One thing politicians and voters agree on is that the nation’s infrastructure is old and needs repair, in some cases, and complete reconstruction in others. President-elect Donald Trump has promised to invest as much as $1 trillion in infrastructure, which sounds like good news for builders and construction companies. In fact, it was one of the first things President-elect Trump mentioned in his victory speech.
“We are going to fix our inner cities,” Trump told a group of supporters. “And rebuild our highways, bridges, tunnels, airports, schools, hospitals. We’re going to rebuild our infrastructure.”
Nobody that drives on roads in this country or reads about failed railroad tracks needs convincing, but the plan the President-elect laid out during his campaign is one that would get most, if not all, of the money to build this new infrastructure from private investment. And investors would have to charge a user fee in order to recoup the expense.
It’s easy to understand the idea of a user fee when it comes to things like roads: if you drive on the road, you pay a fee — a toll. It’s a little more complicated to figure out how a company is going to get a return on investment after it replaces lines that deliver water to the homes in a city. Or how the companies that produce asphalt to pave those roads will get their piece.
Carter Ross, spokesperson for the National Asphalt Pavement Association, said his group’s members have a lot of unanswered questions.
“What the president-elect is proposing is a lot of public-private partnerships, how that actually plays out, we don’t know,” he said. “Congress has talked about dealing with highway trust funds as part of tax reform, but we have no idea what tax reform is going to look like. So, I think there are a lot of question mark, and what’s clear is that the need is out there.”
Infrastructure spending isn’t a novel idea for an incoming president. President Obama promised infrastructure improvements during his first term, too. In December 2008 he told the public about thousands of “shovel ready” projects in an effort to pass a stimulus bill. He said these projects would create lots of jobs. Just a year later, he conceded that he might have over-promised.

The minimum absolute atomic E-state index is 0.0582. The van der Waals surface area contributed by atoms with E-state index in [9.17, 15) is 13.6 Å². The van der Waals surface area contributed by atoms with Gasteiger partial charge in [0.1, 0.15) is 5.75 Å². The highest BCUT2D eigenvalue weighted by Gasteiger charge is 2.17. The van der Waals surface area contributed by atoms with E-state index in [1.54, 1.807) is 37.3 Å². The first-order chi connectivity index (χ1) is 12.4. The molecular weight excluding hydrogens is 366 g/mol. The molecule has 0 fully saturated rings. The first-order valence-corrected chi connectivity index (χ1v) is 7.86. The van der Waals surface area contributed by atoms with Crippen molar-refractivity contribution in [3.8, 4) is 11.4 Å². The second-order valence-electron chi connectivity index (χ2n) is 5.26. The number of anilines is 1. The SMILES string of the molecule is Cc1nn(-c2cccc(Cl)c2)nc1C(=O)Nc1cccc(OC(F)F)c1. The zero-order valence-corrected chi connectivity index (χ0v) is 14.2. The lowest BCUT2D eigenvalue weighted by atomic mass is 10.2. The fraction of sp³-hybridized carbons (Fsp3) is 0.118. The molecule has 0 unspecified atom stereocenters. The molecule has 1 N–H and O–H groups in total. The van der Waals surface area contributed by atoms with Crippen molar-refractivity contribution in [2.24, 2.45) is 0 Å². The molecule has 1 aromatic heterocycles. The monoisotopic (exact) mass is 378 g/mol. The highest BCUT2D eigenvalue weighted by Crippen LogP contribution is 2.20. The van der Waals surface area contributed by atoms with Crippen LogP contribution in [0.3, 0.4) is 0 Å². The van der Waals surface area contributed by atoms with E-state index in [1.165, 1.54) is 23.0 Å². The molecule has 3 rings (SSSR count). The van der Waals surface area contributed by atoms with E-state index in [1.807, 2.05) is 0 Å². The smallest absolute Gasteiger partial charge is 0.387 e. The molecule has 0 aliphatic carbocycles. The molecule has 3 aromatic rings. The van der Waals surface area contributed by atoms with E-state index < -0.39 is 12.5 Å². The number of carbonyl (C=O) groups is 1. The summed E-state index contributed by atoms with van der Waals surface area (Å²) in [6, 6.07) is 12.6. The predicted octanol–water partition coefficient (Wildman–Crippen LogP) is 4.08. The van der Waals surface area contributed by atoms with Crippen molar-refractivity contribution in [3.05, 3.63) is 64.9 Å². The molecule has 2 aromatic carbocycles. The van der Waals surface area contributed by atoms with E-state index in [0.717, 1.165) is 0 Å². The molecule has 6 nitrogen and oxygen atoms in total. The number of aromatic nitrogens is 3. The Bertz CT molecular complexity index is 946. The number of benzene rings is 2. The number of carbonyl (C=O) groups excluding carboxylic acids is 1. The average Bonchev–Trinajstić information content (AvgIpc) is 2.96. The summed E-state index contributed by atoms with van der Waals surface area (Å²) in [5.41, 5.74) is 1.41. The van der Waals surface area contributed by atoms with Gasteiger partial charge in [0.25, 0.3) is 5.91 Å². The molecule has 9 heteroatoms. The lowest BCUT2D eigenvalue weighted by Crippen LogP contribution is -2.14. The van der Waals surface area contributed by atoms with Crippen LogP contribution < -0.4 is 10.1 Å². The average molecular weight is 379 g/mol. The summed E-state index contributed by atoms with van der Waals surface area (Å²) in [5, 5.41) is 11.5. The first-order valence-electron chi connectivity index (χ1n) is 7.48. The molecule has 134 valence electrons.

“Shovel ready was not as shovel ready as we expected,” he said.
Even those projects that are shovel ready — repaving roads, repairing bridges – won’t necessarily increase American productivity.
Randall Eberts, president of the Upjohn Institute for Employment Research, said there’s actually a labor shortage for these sorts of projects in the U.S. right now.
“It’s going to give us a boom in terms of jobs but with low unemployment right now, we’re going to be taking jobs away from some other sector to employ them in the infrastructure sector,” he said.
Then there’s the possibility that America is investing in building things in a time where self-driving cars are being tested and the way power companies produce electricity is changing. Steve Swartz, partner in McKinsey and Company’s center for business and environment, said this is a volatile time for these investments.
“There is a tremendous fear that decisions getting made now on infrastructure are locking us into a pathway,” he said. “I think people are worried about the lock-in on the energy sector in particular that comes from those types of long-lived investments.”
Despite this fear, it sounds like many infrastructure projects will proceed and construction companies will get contracts. Who is going to foot the initial bill for the investment and what projects are going to take priority in the new administration are just a few of the details the Trump team has to work out.
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